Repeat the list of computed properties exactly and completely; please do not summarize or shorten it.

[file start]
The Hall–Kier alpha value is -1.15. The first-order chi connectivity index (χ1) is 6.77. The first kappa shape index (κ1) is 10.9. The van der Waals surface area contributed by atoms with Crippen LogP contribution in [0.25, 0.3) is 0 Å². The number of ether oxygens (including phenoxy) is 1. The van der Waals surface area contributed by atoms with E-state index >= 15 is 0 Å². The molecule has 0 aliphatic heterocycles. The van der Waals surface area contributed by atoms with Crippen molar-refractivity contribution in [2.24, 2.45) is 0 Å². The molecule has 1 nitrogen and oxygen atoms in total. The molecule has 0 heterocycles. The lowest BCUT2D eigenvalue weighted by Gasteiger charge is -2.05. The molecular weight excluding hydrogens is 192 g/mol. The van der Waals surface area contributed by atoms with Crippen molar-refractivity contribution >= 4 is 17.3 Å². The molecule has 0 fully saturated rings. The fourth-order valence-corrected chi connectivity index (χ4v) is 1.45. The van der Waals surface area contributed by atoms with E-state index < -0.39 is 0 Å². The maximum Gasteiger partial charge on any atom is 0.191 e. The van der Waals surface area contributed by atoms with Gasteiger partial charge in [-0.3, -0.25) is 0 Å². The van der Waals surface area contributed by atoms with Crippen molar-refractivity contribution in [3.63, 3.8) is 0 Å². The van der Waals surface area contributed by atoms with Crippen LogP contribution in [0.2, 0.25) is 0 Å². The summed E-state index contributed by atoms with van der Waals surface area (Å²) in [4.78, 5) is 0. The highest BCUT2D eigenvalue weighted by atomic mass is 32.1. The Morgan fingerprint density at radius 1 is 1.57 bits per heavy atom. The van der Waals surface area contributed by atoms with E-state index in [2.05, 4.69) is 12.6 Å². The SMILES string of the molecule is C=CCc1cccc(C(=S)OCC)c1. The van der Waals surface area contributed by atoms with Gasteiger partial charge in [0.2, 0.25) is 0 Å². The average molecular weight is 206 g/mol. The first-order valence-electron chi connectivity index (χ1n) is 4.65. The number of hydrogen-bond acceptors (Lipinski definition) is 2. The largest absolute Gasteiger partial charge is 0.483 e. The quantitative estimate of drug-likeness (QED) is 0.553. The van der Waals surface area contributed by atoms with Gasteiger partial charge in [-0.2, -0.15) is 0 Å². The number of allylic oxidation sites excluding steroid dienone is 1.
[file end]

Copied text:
The Hall–Kier alpha value is -1.15. The first-order chi connectivity index (χ1) is 6.77. The first kappa shape index (κ1) is 10.9. The van der Waals surface area contributed by atoms with Crippen LogP contribution in [0.25, 0.3) is 0 Å². The number of ether oxygens (including phenoxy) is 1. The van der Waals surface area contributed by atoms with E-state index >= 15 is 0 Å². The molecule has 0 aliphatic heterocycles. The van der Waals surface area contributed by atoms with Crippen molar-refractivity contribution in [2.24, 2.45) is 0 Å². The molecule has 1 nitrogen and oxygen atoms in total. The molecule has 0 heterocycles. The lowest BCUT2D eigenvalue weighted by Gasteiger charge is -2.05. The molecular weight excluding hydrogens is 192 g/mol. The van der Waals surface area contributed by atoms with Crippen molar-refractivity contribution >= 4 is 17.3 Å². The molecule has 0 fully saturated rings. The fourth-order valence-corrected chi connectivity index (χ4v) is 1.45. The van der Waals surface area contributed by atoms with E-state index < -0.39 is 0 Å². The maximum Gasteiger partial charge on any atom is 0.191 e. The van der Waals surface area contributed by atoms with Gasteiger partial charge in [-0.3, -0.25) is 0 Å². The van der Waals surface area contributed by atoms with Crippen molar-refractivity contribution in [3.63, 3.8) is 0 Å². The van der Waals surface area contributed by atoms with Crippen LogP contribution in [0.2, 0.25) is 0 Å². The summed E-state index contributed by atoms with van der Waals surface area (Å²) in [4.78, 5) is 0. The highest BCUT2D eigenvalue weighted by atomic mass is 32.1. The Morgan fingerprint density at radius 1 is 1.57 bits per heavy atom. The van der Waals surface area contributed by atoms with E-state index in [2.05, 4.69) is 12.6 Å². The SMILES string of the molecule is C=CCc1cccc(C(=S)OCC)c1. The van der Waals surface area contributed by atoms with Gasteiger partial charge in [0.2, 0.25) is 0 Å². The average molecular weight is 206 g/mol. The first-order valence-electron chi connectivity index (χ1n) is 4.65. The number of hydrogen-bond acceptors (Lipinski definition) is 2. The largest absolute Gasteiger partial charge is 0.483 e. The quantitative estimate of drug-likeness (QED) is 0.553. The van der Waals surface area contributed by atoms with Gasteiger partial charge in [-0.2, -0.15) is 0 Å². The number of allylic oxidation sites excluding steroid dienone is 1.